On integrity

February 13, 2014 1 Comment


In writing a forthcoming book about the art of chairing I’ve found myself thinking about the idea of integrity. (Integrity, I maintain, is one of the essential characteristics that any good Chair should possess.)

What is integrity?  Does it mean anything substantial when used in relation to human behaviour?  Why should it be important in managing our social relations?

As often, it helps to go back to linguistic roots.  The word ‘integrity’ comes from the Latin ‘integritas’, which means ‘completeness’ or ‘soundness’ or ‘chastity’, as of the body or of health.  It can also be used, by extension, of human character, to suggest ‘blamelessness’ or ‘innocence’.

Usage of the English word ‘integrity’ follows the Latin quite closely.  The first definitions offered by the Oxford English Dictionary are ‘wholeness’, completeness’, ‘entirety’.  Then comes ‘soundness’, ‘of unimpaired or uncorrupted condition’, and finally, in a moral sense, ‘innocence’, ‘uprightness, honesty, sincerity’.  In the King James Bible (1611) we find: ‘Better is the poore that walketh in his integrity, then he that is peruerse in his lippes, and is a foole’.  Sadly, unlike Latin, English has no adjectival form (integral and integrated aren’t used in a moral sense), so that we have to use the awkward form man or woman ‘of integrity’.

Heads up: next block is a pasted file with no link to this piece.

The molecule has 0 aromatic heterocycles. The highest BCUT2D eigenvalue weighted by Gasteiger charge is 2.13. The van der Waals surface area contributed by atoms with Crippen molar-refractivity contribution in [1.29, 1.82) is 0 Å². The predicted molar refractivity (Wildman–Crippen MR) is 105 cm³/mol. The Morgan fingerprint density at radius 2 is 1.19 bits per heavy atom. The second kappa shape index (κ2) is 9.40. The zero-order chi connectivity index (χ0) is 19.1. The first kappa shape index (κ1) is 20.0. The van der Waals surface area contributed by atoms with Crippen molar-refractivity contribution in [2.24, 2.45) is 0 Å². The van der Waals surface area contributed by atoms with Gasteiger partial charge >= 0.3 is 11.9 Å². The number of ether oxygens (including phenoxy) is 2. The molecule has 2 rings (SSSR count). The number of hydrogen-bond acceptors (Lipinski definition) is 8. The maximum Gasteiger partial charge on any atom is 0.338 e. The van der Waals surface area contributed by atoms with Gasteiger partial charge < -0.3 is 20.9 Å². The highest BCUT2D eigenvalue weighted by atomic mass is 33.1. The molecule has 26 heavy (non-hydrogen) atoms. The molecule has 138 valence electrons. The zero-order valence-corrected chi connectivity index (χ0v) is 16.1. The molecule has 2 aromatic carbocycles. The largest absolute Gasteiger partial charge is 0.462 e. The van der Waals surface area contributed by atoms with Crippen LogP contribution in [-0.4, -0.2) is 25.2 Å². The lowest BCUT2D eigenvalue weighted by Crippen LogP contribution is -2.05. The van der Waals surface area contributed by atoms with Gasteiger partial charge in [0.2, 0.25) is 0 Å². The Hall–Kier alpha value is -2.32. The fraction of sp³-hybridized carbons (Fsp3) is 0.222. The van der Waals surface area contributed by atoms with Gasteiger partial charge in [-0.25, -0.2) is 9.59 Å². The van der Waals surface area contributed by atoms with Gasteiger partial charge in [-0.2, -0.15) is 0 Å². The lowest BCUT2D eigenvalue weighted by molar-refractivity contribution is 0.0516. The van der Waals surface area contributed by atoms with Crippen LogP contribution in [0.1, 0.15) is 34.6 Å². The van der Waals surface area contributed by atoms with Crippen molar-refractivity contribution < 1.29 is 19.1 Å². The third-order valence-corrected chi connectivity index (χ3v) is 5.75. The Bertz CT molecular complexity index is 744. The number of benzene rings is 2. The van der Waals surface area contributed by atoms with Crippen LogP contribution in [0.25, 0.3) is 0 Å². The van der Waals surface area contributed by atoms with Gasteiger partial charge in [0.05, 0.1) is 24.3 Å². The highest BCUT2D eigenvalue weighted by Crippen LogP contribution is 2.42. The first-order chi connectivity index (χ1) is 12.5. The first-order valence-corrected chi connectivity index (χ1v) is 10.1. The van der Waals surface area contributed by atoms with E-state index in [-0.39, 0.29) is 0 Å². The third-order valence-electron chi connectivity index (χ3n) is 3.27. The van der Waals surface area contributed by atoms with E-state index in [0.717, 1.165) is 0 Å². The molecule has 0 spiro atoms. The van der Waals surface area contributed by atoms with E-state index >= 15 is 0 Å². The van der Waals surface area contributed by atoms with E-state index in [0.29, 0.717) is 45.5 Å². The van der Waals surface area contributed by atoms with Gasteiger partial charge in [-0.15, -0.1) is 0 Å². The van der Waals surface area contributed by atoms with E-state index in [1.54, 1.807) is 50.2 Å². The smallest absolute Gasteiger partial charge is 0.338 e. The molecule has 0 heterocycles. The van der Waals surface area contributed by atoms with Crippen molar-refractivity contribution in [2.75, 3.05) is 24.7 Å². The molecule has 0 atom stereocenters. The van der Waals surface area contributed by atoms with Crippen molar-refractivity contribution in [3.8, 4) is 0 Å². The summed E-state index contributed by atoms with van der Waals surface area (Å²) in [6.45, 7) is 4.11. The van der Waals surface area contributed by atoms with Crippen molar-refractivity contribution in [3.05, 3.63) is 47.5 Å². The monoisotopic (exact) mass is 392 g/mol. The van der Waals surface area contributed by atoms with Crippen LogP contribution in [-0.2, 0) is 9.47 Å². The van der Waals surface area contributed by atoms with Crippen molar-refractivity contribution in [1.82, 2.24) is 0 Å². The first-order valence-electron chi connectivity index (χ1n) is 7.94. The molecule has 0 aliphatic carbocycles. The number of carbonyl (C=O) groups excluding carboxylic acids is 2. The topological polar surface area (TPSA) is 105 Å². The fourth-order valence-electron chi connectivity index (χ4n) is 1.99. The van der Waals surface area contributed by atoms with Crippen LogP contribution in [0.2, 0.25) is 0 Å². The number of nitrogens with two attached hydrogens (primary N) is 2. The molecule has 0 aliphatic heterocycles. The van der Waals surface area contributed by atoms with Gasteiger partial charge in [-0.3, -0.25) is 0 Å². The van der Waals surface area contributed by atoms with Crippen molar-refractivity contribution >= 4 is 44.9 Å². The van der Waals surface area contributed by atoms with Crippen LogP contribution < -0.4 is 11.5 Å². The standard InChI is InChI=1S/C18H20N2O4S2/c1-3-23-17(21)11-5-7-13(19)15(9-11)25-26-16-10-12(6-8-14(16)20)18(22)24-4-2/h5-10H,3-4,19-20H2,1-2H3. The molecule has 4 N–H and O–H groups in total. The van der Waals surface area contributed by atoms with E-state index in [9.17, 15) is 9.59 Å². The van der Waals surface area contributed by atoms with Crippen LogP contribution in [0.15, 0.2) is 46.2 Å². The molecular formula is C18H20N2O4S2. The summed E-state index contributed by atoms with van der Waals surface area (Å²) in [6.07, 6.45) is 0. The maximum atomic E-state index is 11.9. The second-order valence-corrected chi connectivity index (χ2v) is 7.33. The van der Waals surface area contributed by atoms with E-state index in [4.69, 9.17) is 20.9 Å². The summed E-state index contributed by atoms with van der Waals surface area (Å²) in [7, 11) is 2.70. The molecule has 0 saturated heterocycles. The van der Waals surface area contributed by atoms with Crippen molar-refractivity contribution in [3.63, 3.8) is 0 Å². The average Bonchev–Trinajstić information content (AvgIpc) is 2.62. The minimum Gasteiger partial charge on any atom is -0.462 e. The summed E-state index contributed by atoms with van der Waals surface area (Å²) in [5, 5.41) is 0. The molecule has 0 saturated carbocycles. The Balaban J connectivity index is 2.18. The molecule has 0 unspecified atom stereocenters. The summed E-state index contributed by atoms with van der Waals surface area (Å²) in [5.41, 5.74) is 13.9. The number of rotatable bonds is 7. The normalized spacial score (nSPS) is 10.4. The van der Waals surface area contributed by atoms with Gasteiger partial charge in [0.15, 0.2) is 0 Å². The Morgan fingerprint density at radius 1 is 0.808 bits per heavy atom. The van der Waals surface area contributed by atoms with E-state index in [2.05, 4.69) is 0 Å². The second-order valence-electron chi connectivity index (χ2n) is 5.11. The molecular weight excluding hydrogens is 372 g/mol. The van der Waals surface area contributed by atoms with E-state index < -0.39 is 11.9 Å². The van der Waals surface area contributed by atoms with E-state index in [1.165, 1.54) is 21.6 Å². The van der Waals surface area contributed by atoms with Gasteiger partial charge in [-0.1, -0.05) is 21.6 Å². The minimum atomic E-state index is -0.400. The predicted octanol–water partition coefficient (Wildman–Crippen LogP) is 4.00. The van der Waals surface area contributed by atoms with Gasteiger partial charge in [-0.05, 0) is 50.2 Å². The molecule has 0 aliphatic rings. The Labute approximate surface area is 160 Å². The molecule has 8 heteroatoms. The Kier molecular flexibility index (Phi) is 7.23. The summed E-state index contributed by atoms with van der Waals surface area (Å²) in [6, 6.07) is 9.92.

So ‘integrity’ has to do with being honest and sincere, but behind it lies the rather different ideas of ‘wholeness’ and ‘innocence’. In the Christian tradition the quintessential ‘man with integrity’ would be the prelapsarian Adam, untainted and uncorrupted by the sin of forbidden knowledge: the OED has a 1622 quotation ‘Adam in his integritie should have wrought, but without wearinesse’.  In a more secular view Edenic innocence has been replaced by a rather different principle base for honesty and sincerity: consistency.


Consistency stems from the base meaning of ‘wholeness’. The way people demonstrate their uprightness is by being consistent in their opinions and beliefs, or between what they say and what they do, or in the way they interact with the same other people over time. Consistent behaviour makes people predictable (in a good sense, rather than being boring!) and instils trust in the minds others: trust, for example, that if you ask them for a favour as you have in the past, they are likely to respond in the same way.